Love gin is one of many expressions from the home of the famous Golf tournament, and features exotic fruits in its botanicals.
Price: ~ £23 (50cl)
Probably the most well known of the Eden Mill range, Love is described as a ‘pale pink’ gin (it’s very pale!), and sits alongside a core range including Original, Golf, Hop, and Oak, as well as a liqueur range, and a few experimental selections which have featured on shelves in Aldi (a few of which you’ll find in my list). For a while, the brand was instantly recognisable by its ceramic bottles, however more brands have begun to use such bottles, though I’m not aware of any others using swing-top stoppers!
As mentioned, the ceramic bottle was, for a while, the standout feature of Eden Mill gins, but that’s no longer the case. Their branding however is still easily recognisable, and the bottles themselves are nice. It’s a generic shape, but the stoneware glaze adds a nice touch, along with the simple label design featuring the name of the gin and a rose. On the back is printed a blurb about the gin and distillery, plus the usual information. It’s simple, which works best on ceramic, and I think the core range together would make a great statement on a shelf.
At the fore, a big rush of berry fruits flies up, with a floral element in its wake. It’s sweet and full or reds and pinks, and the hibiscus comes through for me nicely with that ever so slightly sour tone it brings. Beyond that, juniper and angelica are evident as a baseline to the more exotic notes. There’s a slightly grassy hint, along with the subtlest suggestion of something a little aromatic and spicy, though I’m not sure what. It’s definitely more berry fruits than I expected.
Neat, the smells don’t translate to the palate as anticipated. There’s a much cleaner, fresh and zesty taste coming through, though I must say actually less overall flavour than I expected. It’s a little sour, making me wonder whether lemon or grapefruit peel is one of the unnamed botanicals, but much more gin-like in profile.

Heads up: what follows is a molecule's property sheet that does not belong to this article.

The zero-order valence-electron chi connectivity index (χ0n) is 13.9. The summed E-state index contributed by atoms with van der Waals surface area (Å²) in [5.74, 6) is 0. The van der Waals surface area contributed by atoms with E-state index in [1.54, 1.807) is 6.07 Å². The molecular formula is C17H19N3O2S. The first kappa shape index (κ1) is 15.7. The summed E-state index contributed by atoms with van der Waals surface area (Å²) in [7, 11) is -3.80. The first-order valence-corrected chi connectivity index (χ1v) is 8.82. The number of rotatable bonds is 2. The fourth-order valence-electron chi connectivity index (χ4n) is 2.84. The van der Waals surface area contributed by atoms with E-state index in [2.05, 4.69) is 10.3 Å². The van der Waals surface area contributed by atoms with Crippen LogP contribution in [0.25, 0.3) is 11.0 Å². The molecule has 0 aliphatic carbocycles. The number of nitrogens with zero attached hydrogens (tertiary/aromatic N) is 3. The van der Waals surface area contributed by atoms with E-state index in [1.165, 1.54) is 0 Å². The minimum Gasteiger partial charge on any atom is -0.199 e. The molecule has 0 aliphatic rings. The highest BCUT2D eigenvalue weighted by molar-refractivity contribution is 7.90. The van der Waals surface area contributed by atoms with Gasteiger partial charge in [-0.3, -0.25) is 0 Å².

Water mellows the sour notes, but also washes out the flavour more, leaving little behind. It’s a touch more bitter too, and in all honesty I’m not getting much more I can speak of. None of the berries suggested by the nose are present, though there is a slight powdery element likely from the rose that lingers a little. Mostly though it’s lost far too much flavour here.
Finally, a G&T (1:2 Lamb & Watt Hibiscus tonic) with rose petals to garnish. The perfect serve calls for elderflower tonic and grapefruit, but I don’t have any so I thought this would be a good option. Thankfully I was right, as this is actually even better than I expected, though again if I’m honest, based on what I’ve experienced so far I’m not really sure how much of this flavour I can really attribute to the gin. I honesty feel like any fruity/floral gin would work at least as well.
Overall I must admit I am disappointed. When I first started the review, focusing on the aromas I was getting, I had hoped that the flavour didn’t match the nose too keenly as I thought it would taste too much of berries and fruit. However after tasting it, I’m more inclined to say I wish the opposite. The flavours actually present are to me surprisingly weak and even on the sour side. The G&T is lovely, but as I’ve said, I feel like it’s the tonic that’s doing all the work there. It’s fine as a standard mixing gin, but sadly that’s all I think I would use it for.
Love gin is available online and in some shops
All reviews are of the author’s personal collection, bought and payed for by the author, unless otherwise stated.